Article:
❖ MD and DE “have joined push for a ban . . . on assault weapons and some types of ammunition magazines”.
❖ A “major gun show in Harrisburg”, PA has banned assault weapons at their February event.
❖ Faiths United to Prevent Gun Violence has delivered a letter to President Obama and Congress, “signed by 40 national religious leaders”.
❖ You have neither seen nor heard all until you’ve read this: A Citadel. In northwest Idaho. For gun nuts.
Health, Homelessness & Hunger
❖ Pigs flew in AZ: Republican Gov. Jan Brewer said in her State of the State address yesterday that AZ will participate in the expanded Medicaid program.
Women & Children
❖ “Hundreds of women have been arrested, convicted, jailed, detained in mental institutions or forced to endure medical procedures as a result of the ‘criminalisation of pregnancy’ over the last four decades”, according to a study of 413 cases in 44 states between 1973-2005.
❖ “Men who father a child during a [first-degree] sexual assault would lose all parental rights but could still be ordered to pay child support under a bill introduced Monday by a Nebraska lawmaker.”
❖ Thousands again protesting in India following the rape of a 7-year old girl in Goa.
Planet Earth News
❖ Studies are mounting up: “Manmade Global Warming Has Increased Monthly Heat Records By A Factor Of Five, Much Worse To Come”.
❖ Bill McKibben: Although the “cap-and-trade flop” was “profoundly depressing”, there are two recent positive developments: “a public far more concerned with climate change” and a revived grassroots movement, as seen in the Keystone pipeline protests.
❖ Who’s in charge? “Virginia Waters Down Report On Impacts of Climate Change After Tea Party Complains”.
❖ ALEC (American Legislative Exchange Council) has decided to attack renewable energy in NC, with NC Republican Mike Hager, former Duke Energy employee, pushing its Electricity Freedom Act bill.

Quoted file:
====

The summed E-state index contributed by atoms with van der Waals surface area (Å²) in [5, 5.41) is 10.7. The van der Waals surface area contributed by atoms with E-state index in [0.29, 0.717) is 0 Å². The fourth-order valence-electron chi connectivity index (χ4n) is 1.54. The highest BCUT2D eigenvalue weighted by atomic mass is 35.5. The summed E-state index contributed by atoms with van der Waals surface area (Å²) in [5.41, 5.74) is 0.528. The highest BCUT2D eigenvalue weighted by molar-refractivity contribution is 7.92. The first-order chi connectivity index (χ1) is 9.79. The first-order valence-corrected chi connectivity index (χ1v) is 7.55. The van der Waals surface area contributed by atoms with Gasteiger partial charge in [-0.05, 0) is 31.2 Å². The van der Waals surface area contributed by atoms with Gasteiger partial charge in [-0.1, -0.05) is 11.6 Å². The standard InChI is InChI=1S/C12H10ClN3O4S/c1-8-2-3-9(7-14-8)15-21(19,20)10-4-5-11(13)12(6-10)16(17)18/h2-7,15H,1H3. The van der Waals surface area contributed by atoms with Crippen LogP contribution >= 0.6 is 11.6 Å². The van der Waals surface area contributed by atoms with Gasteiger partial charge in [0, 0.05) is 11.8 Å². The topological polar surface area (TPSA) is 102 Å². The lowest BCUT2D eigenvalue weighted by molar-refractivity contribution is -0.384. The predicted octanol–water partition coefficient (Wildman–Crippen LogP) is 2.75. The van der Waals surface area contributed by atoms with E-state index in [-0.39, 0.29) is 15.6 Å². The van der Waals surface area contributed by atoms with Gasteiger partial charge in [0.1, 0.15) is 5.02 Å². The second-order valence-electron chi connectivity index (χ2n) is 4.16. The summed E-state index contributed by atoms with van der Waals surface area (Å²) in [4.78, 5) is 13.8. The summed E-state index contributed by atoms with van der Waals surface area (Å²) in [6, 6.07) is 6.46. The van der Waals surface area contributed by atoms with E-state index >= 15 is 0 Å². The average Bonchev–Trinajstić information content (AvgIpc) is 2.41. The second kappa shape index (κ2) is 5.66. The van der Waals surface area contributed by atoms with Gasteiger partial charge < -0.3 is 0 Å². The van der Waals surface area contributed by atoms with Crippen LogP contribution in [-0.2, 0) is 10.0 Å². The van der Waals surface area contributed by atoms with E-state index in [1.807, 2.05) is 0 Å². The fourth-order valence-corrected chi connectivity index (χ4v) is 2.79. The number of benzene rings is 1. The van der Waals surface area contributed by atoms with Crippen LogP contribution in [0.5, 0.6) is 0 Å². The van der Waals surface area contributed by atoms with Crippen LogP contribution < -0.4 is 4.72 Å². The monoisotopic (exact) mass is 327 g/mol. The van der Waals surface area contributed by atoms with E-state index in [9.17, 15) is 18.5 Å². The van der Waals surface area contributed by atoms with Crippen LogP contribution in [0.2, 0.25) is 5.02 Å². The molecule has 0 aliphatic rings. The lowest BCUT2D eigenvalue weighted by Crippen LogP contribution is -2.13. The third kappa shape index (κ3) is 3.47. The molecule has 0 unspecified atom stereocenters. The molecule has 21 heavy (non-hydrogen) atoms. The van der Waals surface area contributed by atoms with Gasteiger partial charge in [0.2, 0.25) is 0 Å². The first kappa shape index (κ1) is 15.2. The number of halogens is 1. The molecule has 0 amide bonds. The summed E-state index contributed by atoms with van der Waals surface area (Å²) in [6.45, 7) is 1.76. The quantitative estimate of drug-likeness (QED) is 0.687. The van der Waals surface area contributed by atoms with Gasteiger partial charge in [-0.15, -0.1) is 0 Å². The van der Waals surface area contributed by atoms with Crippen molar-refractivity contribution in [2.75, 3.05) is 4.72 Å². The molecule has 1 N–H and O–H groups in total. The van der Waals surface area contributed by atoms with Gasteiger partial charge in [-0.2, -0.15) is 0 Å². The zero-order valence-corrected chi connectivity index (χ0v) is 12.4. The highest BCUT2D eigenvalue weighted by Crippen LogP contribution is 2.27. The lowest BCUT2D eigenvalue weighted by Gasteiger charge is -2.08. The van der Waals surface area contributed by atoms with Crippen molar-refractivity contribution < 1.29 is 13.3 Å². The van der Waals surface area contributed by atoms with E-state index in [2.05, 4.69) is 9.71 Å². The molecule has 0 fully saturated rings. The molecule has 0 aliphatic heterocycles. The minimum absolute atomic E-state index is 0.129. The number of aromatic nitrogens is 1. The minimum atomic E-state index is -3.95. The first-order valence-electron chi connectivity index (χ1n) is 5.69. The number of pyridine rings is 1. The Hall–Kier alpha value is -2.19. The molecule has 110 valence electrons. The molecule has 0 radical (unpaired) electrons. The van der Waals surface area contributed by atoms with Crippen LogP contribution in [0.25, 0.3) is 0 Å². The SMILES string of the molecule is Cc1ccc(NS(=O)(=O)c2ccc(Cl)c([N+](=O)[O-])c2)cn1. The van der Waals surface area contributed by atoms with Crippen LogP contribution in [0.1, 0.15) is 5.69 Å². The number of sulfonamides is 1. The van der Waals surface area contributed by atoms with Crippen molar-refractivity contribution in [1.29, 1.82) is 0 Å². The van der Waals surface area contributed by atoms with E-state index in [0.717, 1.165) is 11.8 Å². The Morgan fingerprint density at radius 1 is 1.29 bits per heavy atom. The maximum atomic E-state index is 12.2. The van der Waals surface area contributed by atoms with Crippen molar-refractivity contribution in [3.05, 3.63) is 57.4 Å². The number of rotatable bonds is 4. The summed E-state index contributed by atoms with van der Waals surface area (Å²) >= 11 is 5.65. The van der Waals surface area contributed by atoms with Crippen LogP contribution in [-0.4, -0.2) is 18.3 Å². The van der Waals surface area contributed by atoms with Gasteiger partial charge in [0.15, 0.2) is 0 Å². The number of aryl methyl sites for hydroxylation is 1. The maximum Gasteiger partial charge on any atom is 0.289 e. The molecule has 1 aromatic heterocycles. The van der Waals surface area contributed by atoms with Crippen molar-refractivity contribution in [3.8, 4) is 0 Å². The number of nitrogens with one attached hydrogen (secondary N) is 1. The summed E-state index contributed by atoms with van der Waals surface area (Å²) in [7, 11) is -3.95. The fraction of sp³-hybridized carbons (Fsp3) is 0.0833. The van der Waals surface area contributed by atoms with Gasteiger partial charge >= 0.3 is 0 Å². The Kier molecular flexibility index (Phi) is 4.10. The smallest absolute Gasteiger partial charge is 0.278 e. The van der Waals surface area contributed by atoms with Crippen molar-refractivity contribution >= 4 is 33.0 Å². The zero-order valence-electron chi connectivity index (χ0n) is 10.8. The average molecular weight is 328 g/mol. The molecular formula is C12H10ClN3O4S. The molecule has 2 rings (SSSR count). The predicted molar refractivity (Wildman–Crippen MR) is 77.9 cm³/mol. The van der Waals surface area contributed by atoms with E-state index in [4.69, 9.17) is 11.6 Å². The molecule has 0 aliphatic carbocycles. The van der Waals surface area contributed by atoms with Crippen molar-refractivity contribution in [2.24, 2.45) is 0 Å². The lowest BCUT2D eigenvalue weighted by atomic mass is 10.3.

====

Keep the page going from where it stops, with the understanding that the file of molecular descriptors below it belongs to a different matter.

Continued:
❖ Sen. Ron Wyden (D-OR) “has a few rather touchy questions” to ask of John Brennan, nominee to head the Central Intelligence Agency. Wyden wants to know about “secret legal opinions issued by the Justice Department’s Office of Legal Counsel that explain the basis for . . . the authority to knowingly use lethal force against Americans”.
❖ Petition to fire the US District Attorney responsible for the Aaron Swartz case, Carmen Ortiz, has more than the 25,000 signatures needed for an official response. The Aaron Swartz Memorial JSTOR Liberator is now available. The line prosecutor in the Swartz case, Stephen Heymann, was part of the prosecution against a hacker and juvenile, Jonathan James, back in 2008. James also suicided.
❖ “5 Creepy New Ways for Police to Intrude on Your Rights: Handcuffs that give shocks? Mobile iris scan readers? Thanks to Homeland Security cash, police departments are stocking up on all kinds of creepy new technologies.”
❖ A $1 million settlement has been reached in the pepper spray law suit filed by UCDavis students.
❖ Kichwa tribespeople in Sani Isla, Ecuador–about 400 people, all total–have vowed to “die fighting” to defend the rainforest where they live from “oil prospecting by state-backed company Petroamazonas”.
❖ Centro de Integracion Monteagudo in Buenos Aires provides “shelter, education and employment to 110 [homeless men struggling] with addiction, depression or disabilities.” The Center was built entirely by homeless males who banded together during the throes of the 2001 depression.
❖ Vancouver-based Goldcorp’s mining in southern Guatemala “will greatly endanger the water quality in the Lempa River’ which flows to Honduras and El Salvador. El Salvador has turned to the Inter-American Commission on Human rights to “help . . . push for a halt” to Goldcorp’s activities.